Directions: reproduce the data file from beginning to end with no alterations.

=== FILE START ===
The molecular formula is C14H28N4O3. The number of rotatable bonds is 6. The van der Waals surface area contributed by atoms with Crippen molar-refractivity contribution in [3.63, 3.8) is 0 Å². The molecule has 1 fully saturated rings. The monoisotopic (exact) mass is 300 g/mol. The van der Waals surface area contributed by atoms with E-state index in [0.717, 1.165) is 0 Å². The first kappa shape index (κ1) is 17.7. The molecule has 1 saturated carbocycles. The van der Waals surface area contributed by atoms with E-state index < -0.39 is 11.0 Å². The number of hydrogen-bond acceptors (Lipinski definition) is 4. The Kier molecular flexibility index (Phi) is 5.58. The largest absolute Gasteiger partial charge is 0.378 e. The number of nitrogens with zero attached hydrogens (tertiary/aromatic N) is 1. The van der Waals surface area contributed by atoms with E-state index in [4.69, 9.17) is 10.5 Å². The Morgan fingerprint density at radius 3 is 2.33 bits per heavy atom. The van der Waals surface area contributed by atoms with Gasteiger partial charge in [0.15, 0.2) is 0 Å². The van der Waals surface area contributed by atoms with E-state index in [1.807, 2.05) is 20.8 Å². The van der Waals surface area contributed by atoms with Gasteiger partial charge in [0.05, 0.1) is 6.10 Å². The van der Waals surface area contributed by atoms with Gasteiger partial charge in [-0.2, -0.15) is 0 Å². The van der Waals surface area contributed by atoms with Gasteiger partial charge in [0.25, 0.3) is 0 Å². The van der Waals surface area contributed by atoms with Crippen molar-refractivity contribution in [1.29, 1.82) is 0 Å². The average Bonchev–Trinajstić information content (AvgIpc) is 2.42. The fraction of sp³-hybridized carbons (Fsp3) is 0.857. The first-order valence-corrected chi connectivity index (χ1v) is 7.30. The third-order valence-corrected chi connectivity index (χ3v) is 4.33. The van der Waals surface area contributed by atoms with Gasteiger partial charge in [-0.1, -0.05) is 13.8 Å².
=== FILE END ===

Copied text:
The molecular formula is C14H28N4O3. The number of rotatable bonds is 6. The van der Waals surface area contributed by atoms with Crippen molar-refractivity contribution in [3.63, 3.8) is 0 Å². The molecule has 1 fully saturated rings. The monoisotopic (exact) mass is 300 g/mol. The van der Waals surface area contributed by atoms with E-state index in [0.717, 1.165) is 0 Å². The first kappa shape index (κ1) is 17.7. The molecule has 1 saturated carbocycles. The van der Waals surface area contributed by atoms with E-state index < -0.39 is 11.0 Å². The number of hydrogen-bond acceptors (Lipinski definition) is 4. The Kier molecular flexibility index (Phi) is 5.58. The largest absolute Gasteiger partial charge is 0.378 e. The number of nitrogens with zero attached hydrogens (tertiary/aromatic N) is 1. The van der Waals surface area contributed by atoms with E-state index in [4.69, 9.17) is 10.5 Å². The Morgan fingerprint density at radius 3 is 2.33 bits per heavy atom. The van der Waals surface area contributed by atoms with Gasteiger partial charge in [0.15, 0.2) is 0 Å². The van der Waals surface area contributed by atoms with E-state index in [1.807, 2.05) is 20.8 Å². The van der Waals surface area contributed by atoms with Gasteiger partial charge in [0.05, 0.1) is 6.10 Å². The van der Waals surface area contributed by atoms with Gasteiger partial charge in [-0.2, -0.15) is 0 Å². The van der Waals surface area contributed by atoms with Gasteiger partial charge in [0.25, 0.3) is 0 Å². The van der Waals surface area contributed by atoms with Crippen molar-refractivity contribution in [1.29, 1.82) is 0 Å². The average Bonchev–Trinajstić information content (AvgIpc) is 2.42. The fraction of sp³-hybridized carbons (Fsp3) is 0.857. The first-order valence-corrected chi connectivity index (χ1v) is 7.30. The third-order valence-corrected chi connectivity index (χ3v) is 4.33. The van der Waals surface area contributed by atoms with Gasteiger partial charge in [-0.1, -0.05) is 13.8 Å².